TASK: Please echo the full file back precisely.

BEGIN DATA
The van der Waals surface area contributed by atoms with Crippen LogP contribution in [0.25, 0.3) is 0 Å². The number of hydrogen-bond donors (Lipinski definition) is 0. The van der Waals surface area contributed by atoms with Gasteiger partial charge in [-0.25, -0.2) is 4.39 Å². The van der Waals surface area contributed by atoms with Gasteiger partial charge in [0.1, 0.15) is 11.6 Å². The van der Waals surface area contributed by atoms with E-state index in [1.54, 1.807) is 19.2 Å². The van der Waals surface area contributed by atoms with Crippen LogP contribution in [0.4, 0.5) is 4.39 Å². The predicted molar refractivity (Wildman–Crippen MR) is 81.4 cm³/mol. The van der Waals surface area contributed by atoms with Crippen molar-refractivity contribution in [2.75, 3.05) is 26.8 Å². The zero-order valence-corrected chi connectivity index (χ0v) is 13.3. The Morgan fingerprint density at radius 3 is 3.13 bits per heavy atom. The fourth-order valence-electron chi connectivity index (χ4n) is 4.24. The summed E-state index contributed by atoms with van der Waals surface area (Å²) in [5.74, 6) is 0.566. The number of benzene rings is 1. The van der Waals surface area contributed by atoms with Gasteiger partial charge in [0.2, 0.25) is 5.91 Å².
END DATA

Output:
The van der Waals surface area contributed by atoms with Crippen LogP contribution in [0.25, 0.3) is 0 Å². The number of hydrogen-bond donors (Lipinski definition) is 0. The van der Waals surface area contributed by atoms with Gasteiger partial charge in [-0.25, -0.2) is 4.39 Å². The van der Waals surface area contributed by atoms with Gasteiger partial charge in [0.1, 0.15) is 11.6 Å². The van der Waals surface area contributed by atoms with E-state index in [1.54, 1.807) is 19.2 Å². The van der Waals surface area contributed by atoms with Crippen LogP contribution in [0.4, 0.5) is 4.39 Å². The predicted molar refractivity (Wildman–Crippen MR) is 81.4 cm³/mol. The van der Waals surface area contributed by atoms with Crippen molar-refractivity contribution in [2.75, 3.05) is 26.8 Å². The zero-order valence-corrected chi connectivity index (χ0v) is 13.3. The Morgan fingerprint density at radius 3 is 3.13 bits per heavy atom. The fourth-order valence-electron chi connectivity index (χ4n) is 4.24. The summed E-state index contributed by atoms with van der Waals surface area (Å²) in [5.74, 6) is 0.566. The number of benzene rings is 1. The van der Waals surface area contributed by atoms with Gasteiger partial charge in [0.2, 0.25) is 5.91 Å².